- Guarantees that you are always running the latest version of the application
- Eliminates complicated installation or upgrade procedures
The problem with Java Web Start is that it is controlled by Oracle. In the past changes were made to Java Web Start that broke functionality in Ignition and in once case temporarily broke the ability to start projects on Linux.
Inductive Automation decided to implement their own web-deploying technology and did so. With this technology under their control they could make it stable, keep it from breaking Ignition, and add new functionality to it. This technology is called Native Client Launchers. It is called Native Client Launchers because separate client launcher executable programs exist for OS X, Windows and Linux.
One of the advantages of the client native launchers is that they can be used to create stable desktop shortcuts to projects or the Ignition designer. Shortcuts created with Java Web Start sometimes stop working.
Using a native client launcher is easy. Download the native client launcher executable for your operating system and then run it. The native client launcher will scan your network for Ignition servers. It will provide you with a list of Ignition servers it found. Once you choose an Ignition server you are provided with a list of projects that exist in that Ignition server. From there you can launch projects or the designer, and create shortcuts to projects and the Ignition designer.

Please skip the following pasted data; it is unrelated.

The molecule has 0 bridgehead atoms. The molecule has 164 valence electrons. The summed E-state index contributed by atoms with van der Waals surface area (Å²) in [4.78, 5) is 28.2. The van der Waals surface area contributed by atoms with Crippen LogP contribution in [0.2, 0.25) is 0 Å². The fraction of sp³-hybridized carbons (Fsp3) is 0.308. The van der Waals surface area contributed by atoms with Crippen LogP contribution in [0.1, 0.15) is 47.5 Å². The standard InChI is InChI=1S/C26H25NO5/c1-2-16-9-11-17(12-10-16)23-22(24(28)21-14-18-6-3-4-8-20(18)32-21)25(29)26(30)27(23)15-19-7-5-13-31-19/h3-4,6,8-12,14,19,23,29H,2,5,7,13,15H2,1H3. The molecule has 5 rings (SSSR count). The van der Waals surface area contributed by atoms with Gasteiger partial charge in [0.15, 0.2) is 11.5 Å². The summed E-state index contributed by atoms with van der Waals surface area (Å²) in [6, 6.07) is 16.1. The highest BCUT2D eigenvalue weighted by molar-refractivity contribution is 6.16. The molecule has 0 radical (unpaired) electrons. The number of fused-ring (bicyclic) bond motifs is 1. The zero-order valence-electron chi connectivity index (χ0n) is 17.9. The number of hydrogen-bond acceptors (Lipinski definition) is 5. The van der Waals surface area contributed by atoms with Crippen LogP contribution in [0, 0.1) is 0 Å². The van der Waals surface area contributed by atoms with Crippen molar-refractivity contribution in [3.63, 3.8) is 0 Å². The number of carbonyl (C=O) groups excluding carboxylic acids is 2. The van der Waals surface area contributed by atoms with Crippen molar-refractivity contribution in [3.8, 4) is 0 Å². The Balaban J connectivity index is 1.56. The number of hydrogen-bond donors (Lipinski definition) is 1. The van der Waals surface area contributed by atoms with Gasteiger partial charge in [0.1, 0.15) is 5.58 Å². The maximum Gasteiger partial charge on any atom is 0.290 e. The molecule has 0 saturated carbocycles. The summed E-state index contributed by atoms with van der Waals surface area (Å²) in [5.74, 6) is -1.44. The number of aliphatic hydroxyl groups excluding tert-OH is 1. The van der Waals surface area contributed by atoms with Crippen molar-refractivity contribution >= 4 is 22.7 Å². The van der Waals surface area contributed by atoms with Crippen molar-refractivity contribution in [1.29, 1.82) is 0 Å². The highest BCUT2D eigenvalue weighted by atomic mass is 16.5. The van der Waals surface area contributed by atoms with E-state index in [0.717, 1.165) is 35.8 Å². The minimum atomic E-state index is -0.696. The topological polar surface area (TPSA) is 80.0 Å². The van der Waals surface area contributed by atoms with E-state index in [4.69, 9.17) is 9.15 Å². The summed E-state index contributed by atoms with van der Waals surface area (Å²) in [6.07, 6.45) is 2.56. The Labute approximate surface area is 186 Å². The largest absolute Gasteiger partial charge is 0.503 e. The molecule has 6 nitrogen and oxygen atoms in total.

The native client launchers are part of your Ignition server and are downloaded from your Ignition server. You can find and download them from the Ignition homepage. Here is a screenshot that shows where the native client launchers can be downloaded.
Every two or three months a new production version of Ignition comes out. Thankfully upgrading Ignition is usually a pleasant, easy and quick action.
The main thing to know about upgrading Ignition is that it is exactly like installing Ignition. You download the latest production version of Ignition and install it as if you were installing it for the first time on your server. This action upgrades your current Ignition installation. All your projects and configuration remain the same but your Ignition becomes the latest version. This is very nice.
It is good practice to make a gateway backup before upgrading. Inductive Automation provides instructions for installing Ignition on MAC OS X, Windows and Linux.